The Coolest Runway At Milan Fashion Week Isn't Even A Runway At All

Overpasses and other non-traditional spaces are being commandeered by fashion brands

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An overpass from a station concourse is an unlikely show location even by fashion standards, but the coolest runway in Milan this week runs between the Porta Genova terminus and the Via Tortona.

Specially constructed to allow the swarms of models who descend on the city for Fashion Week better access to the main showroom district, the overpass has become "the stage for auditions", with bookers lurking in wait to snag girls before they even arrive at their castings.


This casual energy emblematises a new spirit to the Milan shows- exuberant, vivacious, progressive - which is also reflected in designers' increasingly varied choice of venues. It started with last year's inauguration of Gucci Hub, the brand's new headquarters in a converted aeroplane hangar, but this season everyone's talking about Donatella Versace's decision to show at Gate 17 in the new Fiera Zone.

The construction of Milan's first skyscraper quarter was met with loathing by many Milanese, but Versace is convinced that using "il skyline" as a backdrop will emphasise a new direction for her brand: "so modern, so forward looking".

Equally controversial is Bottega Veneta's decision to show again at the Accademia di Brera, the art school of one of Europe's most important Renaissance museums.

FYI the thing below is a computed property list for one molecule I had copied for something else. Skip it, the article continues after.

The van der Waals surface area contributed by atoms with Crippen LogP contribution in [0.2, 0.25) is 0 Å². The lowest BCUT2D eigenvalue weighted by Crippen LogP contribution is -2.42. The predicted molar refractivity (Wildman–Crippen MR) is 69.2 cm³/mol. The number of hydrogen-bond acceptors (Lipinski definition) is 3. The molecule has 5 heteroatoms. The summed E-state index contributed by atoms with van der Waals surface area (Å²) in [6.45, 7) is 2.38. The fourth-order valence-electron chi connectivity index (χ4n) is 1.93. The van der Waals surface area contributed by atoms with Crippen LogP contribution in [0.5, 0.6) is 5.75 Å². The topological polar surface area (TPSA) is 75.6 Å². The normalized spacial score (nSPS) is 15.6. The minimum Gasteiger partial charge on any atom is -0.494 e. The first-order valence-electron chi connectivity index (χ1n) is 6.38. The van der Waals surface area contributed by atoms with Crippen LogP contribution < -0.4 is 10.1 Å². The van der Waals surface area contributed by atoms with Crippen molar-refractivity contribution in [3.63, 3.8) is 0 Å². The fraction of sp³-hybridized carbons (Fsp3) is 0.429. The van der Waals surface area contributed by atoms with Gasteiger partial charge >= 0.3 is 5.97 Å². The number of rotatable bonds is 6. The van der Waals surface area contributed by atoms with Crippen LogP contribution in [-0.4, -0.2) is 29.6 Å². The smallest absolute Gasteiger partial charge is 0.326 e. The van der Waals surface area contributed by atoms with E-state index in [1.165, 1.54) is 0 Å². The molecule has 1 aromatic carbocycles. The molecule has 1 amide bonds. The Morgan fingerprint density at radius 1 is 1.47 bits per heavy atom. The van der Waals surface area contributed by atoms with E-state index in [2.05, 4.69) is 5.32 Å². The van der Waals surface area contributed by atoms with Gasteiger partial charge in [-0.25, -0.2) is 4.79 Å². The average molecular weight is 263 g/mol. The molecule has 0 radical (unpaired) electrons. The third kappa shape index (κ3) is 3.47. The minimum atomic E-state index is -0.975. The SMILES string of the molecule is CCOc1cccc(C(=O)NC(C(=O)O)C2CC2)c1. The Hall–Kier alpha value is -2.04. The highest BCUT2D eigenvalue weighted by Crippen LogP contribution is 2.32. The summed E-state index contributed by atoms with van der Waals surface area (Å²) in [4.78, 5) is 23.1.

The art establishment have expressed outrage at such a venerable location being used for such a frivolous purpose, but the brand sees it as a means of "revaluing" this rather fusty space. Another audacious choice is Blumarine, showing in the gorgeous interiors of the Collegio delle Fanciulle (a girls school founded by Napoleon in 1808).

Flirtatious feminine luxe feels somehow naughtier in such a formal setting.
"I think it's fantastic", says Eva, 23, a student at the Brera- "Fashion Week used to feel so "cut-off"- it went on over everyone's heads. Now it's spilling out all over the city, fashion is everywhere, and you can really feel the excitement."

It's true - it feels like every corner of this rather secretive city is suddenly alive.

Luisa Beccaria is staging a whimsical invasion of the Societa del Giardino, an eighteenth century gentleman's club, Wunderkind are taking over the Triennale gallery and Laura Biagiotti is inside the Piccolo Teatro. But the best thing- even if you don't have a ticket for a single show, you only have to hang around the Porta Genova overpass to catch this year's new spirit of Milanese adventure.

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